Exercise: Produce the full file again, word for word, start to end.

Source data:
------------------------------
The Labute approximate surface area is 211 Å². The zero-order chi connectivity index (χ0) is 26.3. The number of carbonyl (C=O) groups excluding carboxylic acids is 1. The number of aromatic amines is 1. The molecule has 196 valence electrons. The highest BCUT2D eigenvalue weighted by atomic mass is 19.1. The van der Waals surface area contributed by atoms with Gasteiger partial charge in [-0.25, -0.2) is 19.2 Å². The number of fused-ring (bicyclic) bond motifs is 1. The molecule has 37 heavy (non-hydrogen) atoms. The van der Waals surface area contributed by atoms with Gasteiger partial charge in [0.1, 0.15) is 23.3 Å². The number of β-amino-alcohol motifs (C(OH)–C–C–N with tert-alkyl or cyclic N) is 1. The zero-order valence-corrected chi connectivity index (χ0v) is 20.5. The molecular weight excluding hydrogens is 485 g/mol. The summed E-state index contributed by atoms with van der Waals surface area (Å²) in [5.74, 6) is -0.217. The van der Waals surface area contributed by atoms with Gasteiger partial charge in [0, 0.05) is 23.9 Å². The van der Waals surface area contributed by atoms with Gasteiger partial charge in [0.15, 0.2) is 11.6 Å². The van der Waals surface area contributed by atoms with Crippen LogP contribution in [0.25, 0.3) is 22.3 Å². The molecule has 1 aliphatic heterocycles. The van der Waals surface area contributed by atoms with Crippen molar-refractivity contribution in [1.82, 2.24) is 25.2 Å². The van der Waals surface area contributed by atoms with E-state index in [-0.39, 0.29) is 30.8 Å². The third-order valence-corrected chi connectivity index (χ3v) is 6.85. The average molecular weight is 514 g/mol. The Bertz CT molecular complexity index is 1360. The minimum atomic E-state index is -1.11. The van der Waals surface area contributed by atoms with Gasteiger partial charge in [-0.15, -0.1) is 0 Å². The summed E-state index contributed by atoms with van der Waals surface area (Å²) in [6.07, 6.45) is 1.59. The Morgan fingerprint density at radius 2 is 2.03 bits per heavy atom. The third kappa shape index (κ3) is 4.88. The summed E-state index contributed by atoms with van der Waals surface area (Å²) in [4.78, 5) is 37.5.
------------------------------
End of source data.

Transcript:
The Labute approximate surface area is 211 Å². The zero-order chi connectivity index (χ0) is 26.3. The number of carbonyl (C=O) groups excluding carboxylic acids is 1. The number of aromatic amines is 1. The molecule has 196 valence electrons. The highest BCUT2D eigenvalue weighted by atomic mass is 19.1. The van der Waals surface area contributed by atoms with Gasteiger partial charge in [-0.25, -0.2) is 19.2 Å². The number of fused-ring (bicyclic) bond motifs is 1. The molecule has 37 heavy (non-hydrogen) atoms. The van der Waals surface area contributed by atoms with Gasteiger partial charge in [0.1, 0.15) is 23.3 Å². The number of β-amino-alcohol motifs (C(OH)–C–C–N with tert-alkyl or cyclic N) is 1. The zero-order valence-corrected chi connectivity index (χ0v) is 20.5. The molecular weight excluding hydrogens is 485 g/mol. The summed E-state index contributed by atoms with van der Waals surface area (Å²) in [5.74, 6) is -0.217. The van der Waals surface area contributed by atoms with Gasteiger partial charge in [0, 0.05) is 23.9 Å². The van der Waals surface area contributed by atoms with Gasteiger partial charge in [0.15, 0.2) is 11.6 Å². The van der Waals surface area contributed by atoms with Crippen LogP contribution in [0.25, 0.3) is 22.3 Å². The molecule has 1 aliphatic heterocycles. The van der Waals surface area contributed by atoms with Crippen molar-refractivity contribution in [1.82, 2.24) is 25.2 Å². The van der Waals surface area contributed by atoms with E-state index in [-0.39, 0.29) is 30.8 Å². The third-order valence-corrected chi connectivity index (χ3v) is 6.85. The average molecular weight is 514 g/mol. The Bertz CT molecular complexity index is 1360. The minimum atomic E-state index is -1.11. The van der Waals surface area contributed by atoms with Gasteiger partial charge in [-0.15, -0.1) is 0 Å². The summed E-state index contributed by atoms with van der Waals surface area (Å²) in [6.07, 6.45) is 1.59. The Morgan fingerprint density at radius 2 is 2.03 bits per heavy atom. The third kappa shape index (κ3) is 4.88. The summed E-state index contributed by atoms with van der Waals surface area (Å²) in [4.78, 5) is 37.5.